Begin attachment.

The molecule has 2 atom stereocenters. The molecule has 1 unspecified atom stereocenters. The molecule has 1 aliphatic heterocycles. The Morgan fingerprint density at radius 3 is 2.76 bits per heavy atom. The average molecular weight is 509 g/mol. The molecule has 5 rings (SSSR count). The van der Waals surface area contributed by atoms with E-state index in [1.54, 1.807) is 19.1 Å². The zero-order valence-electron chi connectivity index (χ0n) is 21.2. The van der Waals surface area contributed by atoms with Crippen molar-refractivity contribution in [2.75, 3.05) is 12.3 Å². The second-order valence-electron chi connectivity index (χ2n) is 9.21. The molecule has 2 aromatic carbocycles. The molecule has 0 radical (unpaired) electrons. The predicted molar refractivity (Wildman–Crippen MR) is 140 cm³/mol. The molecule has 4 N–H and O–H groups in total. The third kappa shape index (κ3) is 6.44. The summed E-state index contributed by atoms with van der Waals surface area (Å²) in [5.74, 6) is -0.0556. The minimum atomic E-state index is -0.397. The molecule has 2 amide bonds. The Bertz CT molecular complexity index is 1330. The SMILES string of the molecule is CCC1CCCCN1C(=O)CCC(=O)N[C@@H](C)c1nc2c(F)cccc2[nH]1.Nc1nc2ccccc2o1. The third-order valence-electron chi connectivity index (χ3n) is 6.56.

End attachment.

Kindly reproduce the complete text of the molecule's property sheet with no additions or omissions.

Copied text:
The molecule has 2 atom stereocenters. The molecule has 1 unspecified atom stereocenters. The molecule has 1 aliphatic heterocycles. The Morgan fingerprint density at radius 3 is 2.76 bits per heavy atom. The average molecular weight is 509 g/mol. The molecule has 5 rings (SSSR count). The van der Waals surface area contributed by atoms with E-state index in [1.54, 1.807) is 19.1 Å². The zero-order valence-electron chi connectivity index (χ0n) is 21.2. The van der Waals surface area contributed by atoms with Crippen molar-refractivity contribution in [2.75, 3.05) is 12.3 Å². The second-order valence-electron chi connectivity index (χ2n) is 9.21. The molecule has 2 aromatic carbocycles. The molecule has 0 radical (unpaired) electrons. The predicted molar refractivity (Wildman–Crippen MR) is 140 cm³/mol. The molecule has 4 N–H and O–H groups in total. The third kappa shape index (κ3) is 6.44. The summed E-state index contributed by atoms with van der Waals surface area (Å²) in [5.74, 6) is -0.0556. The minimum atomic E-state index is -0.397. The molecule has 2 amide bonds. The Bertz CT molecular complexity index is 1330. The SMILES string of the molecule is CCC1CCCCN1C(=O)CCC(=O)N[C@@H](C)c1nc2c(F)cccc2[nH]1.Nc1nc2ccccc2o1. The third-order valence-electron chi connectivity index (χ3n) is 6.56.